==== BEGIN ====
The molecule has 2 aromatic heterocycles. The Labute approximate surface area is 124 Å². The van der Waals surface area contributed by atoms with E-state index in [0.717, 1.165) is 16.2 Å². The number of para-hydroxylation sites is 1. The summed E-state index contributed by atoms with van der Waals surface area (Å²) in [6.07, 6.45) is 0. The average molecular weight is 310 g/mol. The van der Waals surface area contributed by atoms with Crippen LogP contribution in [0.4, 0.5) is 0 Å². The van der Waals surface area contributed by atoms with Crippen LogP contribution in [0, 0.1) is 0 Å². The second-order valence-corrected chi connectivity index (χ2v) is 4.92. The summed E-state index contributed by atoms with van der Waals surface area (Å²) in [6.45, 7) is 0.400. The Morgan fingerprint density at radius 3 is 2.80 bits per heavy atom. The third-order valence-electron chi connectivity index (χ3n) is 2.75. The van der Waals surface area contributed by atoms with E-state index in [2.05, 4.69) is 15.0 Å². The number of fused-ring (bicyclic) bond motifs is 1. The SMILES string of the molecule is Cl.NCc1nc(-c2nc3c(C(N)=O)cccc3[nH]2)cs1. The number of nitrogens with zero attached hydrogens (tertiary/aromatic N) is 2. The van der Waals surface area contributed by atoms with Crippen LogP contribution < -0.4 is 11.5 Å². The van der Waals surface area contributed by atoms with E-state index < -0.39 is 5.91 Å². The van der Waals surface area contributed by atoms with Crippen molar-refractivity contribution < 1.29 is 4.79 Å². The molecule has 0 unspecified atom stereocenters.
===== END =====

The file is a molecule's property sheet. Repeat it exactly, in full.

The molecule has 2 aromatic heterocycles. The Labute approximate surface area is 124 Å². The van der Waals surface area contributed by atoms with E-state index in [0.717, 1.165) is 16.2 Å². The number of para-hydroxylation sites is 1. The summed E-state index contributed by atoms with van der Waals surface area (Å²) in [6.07, 6.45) is 0. The average molecular weight is 310 g/mol. The van der Waals surface area contributed by atoms with Crippen LogP contribution in [0.4, 0.5) is 0 Å². The van der Waals surface area contributed by atoms with Crippen LogP contribution in [0, 0.1) is 0 Å². The second-order valence-corrected chi connectivity index (χ2v) is 4.92. The summed E-state index contributed by atoms with van der Waals surface area (Å²) in [6.45, 7) is 0.400. The Morgan fingerprint density at radius 3 is 2.80 bits per heavy atom. The third-order valence-electron chi connectivity index (χ3n) is 2.75. The van der Waals surface area contributed by atoms with E-state index in [2.05, 4.69) is 15.0 Å². The number of fused-ring (bicyclic) bond motifs is 1. The SMILES string of the molecule is Cl.NCc1nc(-c2nc3c(C(N)=O)cccc3[nH]2)cs1. The number of nitrogens with zero attached hydrogens (tertiary/aromatic N) is 2. The van der Waals surface area contributed by atoms with Crippen LogP contribution < -0.4 is 11.5 Å². The van der Waals surface area contributed by atoms with E-state index < -0.39 is 5.91 Å². The van der Waals surface area contributed by atoms with Crippen molar-refractivity contribution < 1.29 is 4.79 Å². The molecule has 0 unspecified atom stereocenters.